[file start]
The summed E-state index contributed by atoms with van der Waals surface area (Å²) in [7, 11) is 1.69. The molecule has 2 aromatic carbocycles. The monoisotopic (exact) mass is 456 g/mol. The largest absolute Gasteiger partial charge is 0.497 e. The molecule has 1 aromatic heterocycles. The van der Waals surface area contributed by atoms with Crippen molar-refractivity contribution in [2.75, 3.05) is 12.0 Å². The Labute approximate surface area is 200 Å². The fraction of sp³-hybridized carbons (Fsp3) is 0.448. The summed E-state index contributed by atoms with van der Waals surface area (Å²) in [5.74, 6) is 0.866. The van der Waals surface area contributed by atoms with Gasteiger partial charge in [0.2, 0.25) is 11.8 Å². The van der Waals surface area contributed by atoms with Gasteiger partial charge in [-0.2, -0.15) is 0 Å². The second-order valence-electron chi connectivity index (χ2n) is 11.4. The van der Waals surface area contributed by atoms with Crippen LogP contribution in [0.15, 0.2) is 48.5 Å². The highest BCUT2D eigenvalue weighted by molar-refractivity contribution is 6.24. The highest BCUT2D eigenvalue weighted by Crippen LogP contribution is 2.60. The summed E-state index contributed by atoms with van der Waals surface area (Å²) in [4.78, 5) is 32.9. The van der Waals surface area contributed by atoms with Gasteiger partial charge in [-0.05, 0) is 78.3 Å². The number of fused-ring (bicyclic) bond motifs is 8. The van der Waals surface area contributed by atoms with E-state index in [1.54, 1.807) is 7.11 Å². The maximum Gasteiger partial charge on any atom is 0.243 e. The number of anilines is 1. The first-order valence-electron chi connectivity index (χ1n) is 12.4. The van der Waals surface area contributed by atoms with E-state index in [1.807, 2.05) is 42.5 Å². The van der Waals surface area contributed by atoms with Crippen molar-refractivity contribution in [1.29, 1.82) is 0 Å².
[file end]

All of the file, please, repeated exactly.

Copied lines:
The summed E-state index contributed by atoms with van der Waals surface area (Å²) in [7, 11) is 1.69. The molecule has 2 aromatic carbocycles. The monoisotopic (exact) mass is 456 g/mol. The largest absolute Gasteiger partial charge is 0.497 e. The molecule has 1 aromatic heterocycles. The van der Waals surface area contributed by atoms with Crippen molar-refractivity contribution in [2.75, 3.05) is 12.0 Å². The Labute approximate surface area is 200 Å². The fraction of sp³-hybridized carbons (Fsp3) is 0.448. The summed E-state index contributed by atoms with van der Waals surface area (Å²) in [5.74, 6) is 0.866. The van der Waals surface area contributed by atoms with Gasteiger partial charge in [0.2, 0.25) is 11.8 Å². The van der Waals surface area contributed by atoms with Gasteiger partial charge in [-0.2, -0.15) is 0 Å². The second-order valence-electron chi connectivity index (χ2n) is 11.4. The van der Waals surface area contributed by atoms with Crippen LogP contribution in [0.15, 0.2) is 48.5 Å². The highest BCUT2D eigenvalue weighted by molar-refractivity contribution is 6.24. The highest BCUT2D eigenvalue weighted by Crippen LogP contribution is 2.60. The summed E-state index contributed by atoms with van der Waals surface area (Å²) in [4.78, 5) is 32.9. The van der Waals surface area contributed by atoms with Gasteiger partial charge in [-0.05, 0) is 78.3 Å². The number of fused-ring (bicyclic) bond motifs is 8. The van der Waals surface area contributed by atoms with E-state index in [1.54, 1.807) is 7.11 Å². The maximum Gasteiger partial charge on any atom is 0.243 e. The number of anilines is 1. The first-order valence-electron chi connectivity index (χ1n) is 12.4. The van der Waals surface area contributed by atoms with E-state index in [1.807, 2.05) is 42.5 Å². The van der Waals surface area contributed by atoms with Crippen molar-refractivity contribution in [1.29, 1.82) is 0 Å².